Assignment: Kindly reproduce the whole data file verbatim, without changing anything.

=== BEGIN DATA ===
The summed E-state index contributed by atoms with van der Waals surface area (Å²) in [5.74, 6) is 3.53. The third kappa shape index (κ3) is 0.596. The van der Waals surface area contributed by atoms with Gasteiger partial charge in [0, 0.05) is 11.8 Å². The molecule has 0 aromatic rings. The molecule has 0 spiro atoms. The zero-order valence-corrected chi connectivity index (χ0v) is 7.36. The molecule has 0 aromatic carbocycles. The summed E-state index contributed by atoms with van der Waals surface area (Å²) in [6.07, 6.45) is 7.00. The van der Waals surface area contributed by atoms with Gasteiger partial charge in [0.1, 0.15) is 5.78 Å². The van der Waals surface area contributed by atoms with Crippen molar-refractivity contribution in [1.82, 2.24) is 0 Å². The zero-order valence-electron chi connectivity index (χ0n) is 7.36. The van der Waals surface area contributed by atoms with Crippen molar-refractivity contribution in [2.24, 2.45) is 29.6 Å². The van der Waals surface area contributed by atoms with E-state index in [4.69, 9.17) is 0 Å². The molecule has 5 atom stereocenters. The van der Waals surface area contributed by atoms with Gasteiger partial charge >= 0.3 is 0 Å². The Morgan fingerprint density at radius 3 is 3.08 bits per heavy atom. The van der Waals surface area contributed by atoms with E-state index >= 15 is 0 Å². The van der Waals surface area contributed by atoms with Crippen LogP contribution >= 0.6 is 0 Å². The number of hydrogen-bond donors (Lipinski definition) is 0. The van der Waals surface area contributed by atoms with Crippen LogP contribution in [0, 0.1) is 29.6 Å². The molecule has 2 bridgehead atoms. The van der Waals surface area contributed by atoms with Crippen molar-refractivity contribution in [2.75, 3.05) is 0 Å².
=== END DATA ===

The summed E-state index contributed by atoms with van der Waals surface area (Å²) in [5.74, 6) is 3.53. The third kappa shape index (κ3) is 0.596. The van der Waals surface area contributed by atoms with Gasteiger partial charge in [0, 0.05) is 11.8 Å². The molecule has 0 aromatic rings. The molecule has 0 spiro atoms. The zero-order valence-corrected chi connectivity index (χ0v) is 7.36. The molecule has 0 aromatic carbocycles. The summed E-state index contributed by atoms with van der Waals surface area (Å²) in [6.07, 6.45) is 7.00. The van der Waals surface area contributed by atoms with Gasteiger partial charge in [0.1, 0.15) is 5.78 Å². The van der Waals surface area contributed by atoms with Crippen molar-refractivity contribution in [1.82, 2.24) is 0 Å². The zero-order valence-electron chi connectivity index (χ0n) is 7.36. The van der Waals surface area contributed by atoms with Crippen molar-refractivity contribution in [2.24, 2.45) is 29.6 Å². The van der Waals surface area contributed by atoms with E-state index in [4.69, 9.17) is 0 Å². The molecule has 5 atom stereocenters. The van der Waals surface area contributed by atoms with Gasteiger partial charge >= 0.3 is 0 Å². The Morgan fingerprint density at radius 3 is 3.08 bits per heavy atom. The van der Waals surface area contributed by atoms with E-state index >= 15 is 0 Å². The van der Waals surface area contributed by atoms with Crippen LogP contribution >= 0.6 is 0 Å². The number of hydrogen-bond donors (Lipinski definition) is 0. The van der Waals surface area contributed by atoms with Crippen LogP contribution in [0, 0.1) is 29.6 Å². The molecule has 2 bridgehead atoms. The van der Waals surface area contributed by atoms with Crippen molar-refractivity contribution in [2.75, 3.05) is 0 Å².